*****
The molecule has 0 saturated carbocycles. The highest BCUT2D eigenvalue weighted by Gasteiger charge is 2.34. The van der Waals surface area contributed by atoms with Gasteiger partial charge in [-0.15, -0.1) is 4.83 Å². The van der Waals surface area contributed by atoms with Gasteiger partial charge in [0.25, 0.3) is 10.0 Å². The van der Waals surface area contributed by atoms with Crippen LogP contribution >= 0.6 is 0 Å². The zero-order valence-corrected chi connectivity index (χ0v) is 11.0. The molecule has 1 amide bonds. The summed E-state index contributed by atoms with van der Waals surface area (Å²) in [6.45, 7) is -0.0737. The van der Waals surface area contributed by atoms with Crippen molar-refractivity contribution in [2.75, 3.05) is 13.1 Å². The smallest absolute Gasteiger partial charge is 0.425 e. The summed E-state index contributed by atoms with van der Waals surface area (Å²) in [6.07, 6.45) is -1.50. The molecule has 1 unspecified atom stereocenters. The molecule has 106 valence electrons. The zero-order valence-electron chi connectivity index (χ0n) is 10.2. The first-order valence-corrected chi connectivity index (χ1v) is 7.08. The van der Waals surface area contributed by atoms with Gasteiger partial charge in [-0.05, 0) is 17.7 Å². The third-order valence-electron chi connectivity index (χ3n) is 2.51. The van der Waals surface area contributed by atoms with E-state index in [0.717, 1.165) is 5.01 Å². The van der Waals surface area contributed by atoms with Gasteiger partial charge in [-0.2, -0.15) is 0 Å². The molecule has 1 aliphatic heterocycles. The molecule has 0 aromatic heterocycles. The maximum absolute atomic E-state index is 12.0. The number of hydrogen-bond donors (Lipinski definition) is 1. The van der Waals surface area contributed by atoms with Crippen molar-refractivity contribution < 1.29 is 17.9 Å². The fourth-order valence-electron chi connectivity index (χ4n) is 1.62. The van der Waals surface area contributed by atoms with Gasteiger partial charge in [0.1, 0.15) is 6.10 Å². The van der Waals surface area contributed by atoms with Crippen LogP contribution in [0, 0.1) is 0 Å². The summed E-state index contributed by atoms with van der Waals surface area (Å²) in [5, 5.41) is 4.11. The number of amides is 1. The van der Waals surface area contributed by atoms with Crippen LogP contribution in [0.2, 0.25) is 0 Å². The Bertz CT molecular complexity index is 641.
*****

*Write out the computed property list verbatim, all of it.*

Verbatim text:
The molecule has 0 saturated carbocycles. The highest BCUT2D eigenvalue weighted by Gasteiger charge is 2.34. The van der Waals surface area contributed by atoms with Gasteiger partial charge in [-0.15, -0.1) is 4.83 Å². The van der Waals surface area contributed by atoms with Gasteiger partial charge in [0.25, 0.3) is 10.0 Å². The van der Waals surface area contributed by atoms with Crippen LogP contribution >= 0.6 is 0 Å². The zero-order valence-corrected chi connectivity index (χ0v) is 11.0. The molecule has 1 amide bonds. The summed E-state index contributed by atoms with van der Waals surface area (Å²) in [6.45, 7) is -0.0737. The van der Waals surface area contributed by atoms with Crippen molar-refractivity contribution in [2.75, 3.05) is 13.1 Å². The smallest absolute Gasteiger partial charge is 0.425 e. The summed E-state index contributed by atoms with van der Waals surface area (Å²) in [6.07, 6.45) is -1.50. The molecule has 1 unspecified atom stereocenters. The molecule has 106 valence electrons. The zero-order valence-electron chi connectivity index (χ0n) is 10.2. The first-order valence-corrected chi connectivity index (χ1v) is 7.08. The van der Waals surface area contributed by atoms with Gasteiger partial charge in [-0.05, 0) is 17.7 Å². The third-order valence-electron chi connectivity index (χ3n) is 2.51. The van der Waals surface area contributed by atoms with E-state index in [0.717, 1.165) is 5.01 Å². The van der Waals surface area contributed by atoms with Gasteiger partial charge in [-0.2, -0.15) is 0 Å². The molecule has 1 aliphatic heterocycles. The molecule has 0 aromatic heterocycles. The maximum absolute atomic E-state index is 12.0. The number of hydrogen-bond donors (Lipinski definition) is 1. The van der Waals surface area contributed by atoms with Crippen molar-refractivity contribution < 1.29 is 17.9 Å². The fourth-order valence-electron chi connectivity index (χ4n) is 1.62. The van der Waals surface area contributed by atoms with Gasteiger partial charge in [0.1, 0.15) is 6.10 Å². The van der Waals surface area contributed by atoms with Crippen LogP contribution in [0, 0.1) is 0 Å². The summed E-state index contributed by atoms with van der Waals surface area (Å²) in [5, 5.41) is 4.11. The number of amides is 1. The van der Waals surface area contributed by atoms with Crippen LogP contribution in [0.2, 0.25) is 0 Å². The Bertz CT molecular complexity index is 641.